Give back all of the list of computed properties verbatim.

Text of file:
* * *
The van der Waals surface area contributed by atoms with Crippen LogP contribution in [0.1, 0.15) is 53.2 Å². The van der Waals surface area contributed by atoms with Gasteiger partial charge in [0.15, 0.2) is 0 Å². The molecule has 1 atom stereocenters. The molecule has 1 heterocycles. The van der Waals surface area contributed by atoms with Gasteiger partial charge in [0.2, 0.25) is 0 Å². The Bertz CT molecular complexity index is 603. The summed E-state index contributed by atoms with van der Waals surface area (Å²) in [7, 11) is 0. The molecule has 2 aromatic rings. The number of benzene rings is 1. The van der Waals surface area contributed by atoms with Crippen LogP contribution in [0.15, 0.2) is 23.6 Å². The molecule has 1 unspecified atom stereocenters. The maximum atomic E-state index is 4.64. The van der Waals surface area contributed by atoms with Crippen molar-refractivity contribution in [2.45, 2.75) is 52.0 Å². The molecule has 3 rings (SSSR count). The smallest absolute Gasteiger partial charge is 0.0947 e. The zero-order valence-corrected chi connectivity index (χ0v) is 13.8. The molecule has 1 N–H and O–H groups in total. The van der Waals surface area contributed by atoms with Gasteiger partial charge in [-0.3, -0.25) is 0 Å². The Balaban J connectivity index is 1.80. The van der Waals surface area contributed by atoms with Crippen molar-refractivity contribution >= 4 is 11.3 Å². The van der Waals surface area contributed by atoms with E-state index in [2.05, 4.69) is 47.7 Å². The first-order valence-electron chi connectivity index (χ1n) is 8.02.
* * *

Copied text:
The van der Waals surface area contributed by atoms with Crippen LogP contribution in [0.1, 0.15) is 53.2 Å². The van der Waals surface area contributed by atoms with Gasteiger partial charge in [0.15, 0.2) is 0 Å². The molecule has 1 atom stereocenters. The molecule has 1 heterocycles. The van der Waals surface area contributed by atoms with Gasteiger partial charge in [0.2, 0.25) is 0 Å². The Bertz CT molecular complexity index is 603. The summed E-state index contributed by atoms with van der Waals surface area (Å²) in [7, 11) is 0. The molecule has 2 aromatic rings. The number of benzene rings is 1. The van der Waals surface area contributed by atoms with Crippen LogP contribution in [0.15, 0.2) is 23.6 Å². The molecule has 1 unspecified atom stereocenters. The maximum atomic E-state index is 4.64. The van der Waals surface area contributed by atoms with Crippen molar-refractivity contribution in [2.45, 2.75) is 52.0 Å². The molecule has 3 rings (SSSR count). The smallest absolute Gasteiger partial charge is 0.0947 e. The zero-order valence-corrected chi connectivity index (χ0v) is 13.8. The molecule has 1 N–H and O–H groups in total. The van der Waals surface area contributed by atoms with Gasteiger partial charge in [-0.3, -0.25) is 0 Å². The Balaban J connectivity index is 1.80. The van der Waals surface area contributed by atoms with Crippen molar-refractivity contribution >= 4 is 11.3 Å². The van der Waals surface area contributed by atoms with E-state index in [2.05, 4.69) is 47.7 Å². The first-order valence-electron chi connectivity index (χ1n) is 8.02.